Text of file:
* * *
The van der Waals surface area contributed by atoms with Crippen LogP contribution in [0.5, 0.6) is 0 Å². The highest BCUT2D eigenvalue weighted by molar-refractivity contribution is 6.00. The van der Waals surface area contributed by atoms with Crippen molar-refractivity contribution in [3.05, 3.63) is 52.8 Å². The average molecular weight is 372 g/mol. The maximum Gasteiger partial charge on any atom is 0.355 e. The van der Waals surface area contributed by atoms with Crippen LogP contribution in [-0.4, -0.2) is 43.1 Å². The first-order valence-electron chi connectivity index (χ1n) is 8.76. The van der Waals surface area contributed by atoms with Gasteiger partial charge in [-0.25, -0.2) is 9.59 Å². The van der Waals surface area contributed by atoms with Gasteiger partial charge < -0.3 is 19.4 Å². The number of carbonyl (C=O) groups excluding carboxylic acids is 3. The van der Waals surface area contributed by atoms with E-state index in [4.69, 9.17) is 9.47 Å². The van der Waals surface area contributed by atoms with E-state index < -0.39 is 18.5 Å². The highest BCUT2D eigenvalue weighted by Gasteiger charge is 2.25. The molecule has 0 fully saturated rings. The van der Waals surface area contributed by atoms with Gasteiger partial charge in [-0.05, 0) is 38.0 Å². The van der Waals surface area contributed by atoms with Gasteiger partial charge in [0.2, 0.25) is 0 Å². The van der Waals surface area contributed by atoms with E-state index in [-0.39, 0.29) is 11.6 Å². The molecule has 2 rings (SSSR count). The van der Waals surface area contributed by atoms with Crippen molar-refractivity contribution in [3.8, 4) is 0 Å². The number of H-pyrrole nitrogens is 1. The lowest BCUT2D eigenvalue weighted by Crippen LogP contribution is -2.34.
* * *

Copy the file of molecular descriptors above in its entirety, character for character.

The van der Waals surface area contributed by atoms with Crippen LogP contribution in [0.5, 0.6) is 0 Å². The highest BCUT2D eigenvalue weighted by molar-refractivity contribution is 6.00. The van der Waals surface area contributed by atoms with Crippen molar-refractivity contribution in [3.05, 3.63) is 52.8 Å². The average molecular weight is 372 g/mol. The maximum Gasteiger partial charge on any atom is 0.355 e. The van der Waals surface area contributed by atoms with Crippen LogP contribution in [-0.4, -0.2) is 43.1 Å². The first-order valence-electron chi connectivity index (χ1n) is 8.76. The van der Waals surface area contributed by atoms with Gasteiger partial charge in [-0.25, -0.2) is 9.59 Å². The van der Waals surface area contributed by atoms with Gasteiger partial charge < -0.3 is 19.4 Å². The number of carbonyl (C=O) groups excluding carboxylic acids is 3. The van der Waals surface area contributed by atoms with E-state index in [4.69, 9.17) is 9.47 Å². The van der Waals surface area contributed by atoms with E-state index < -0.39 is 18.5 Å². The highest BCUT2D eigenvalue weighted by Gasteiger charge is 2.25. The molecule has 0 fully saturated rings. The van der Waals surface area contributed by atoms with Gasteiger partial charge in [-0.05, 0) is 38.0 Å². The van der Waals surface area contributed by atoms with Gasteiger partial charge in [0.2, 0.25) is 0 Å². The van der Waals surface area contributed by atoms with E-state index in [-0.39, 0.29) is 11.6 Å². The molecule has 2 rings (SSSR count). The van der Waals surface area contributed by atoms with Crippen molar-refractivity contribution in [3.8, 4) is 0 Å². The number of H-pyrrole nitrogens is 1. The lowest BCUT2D eigenvalue weighted by Crippen LogP contribution is -2.34.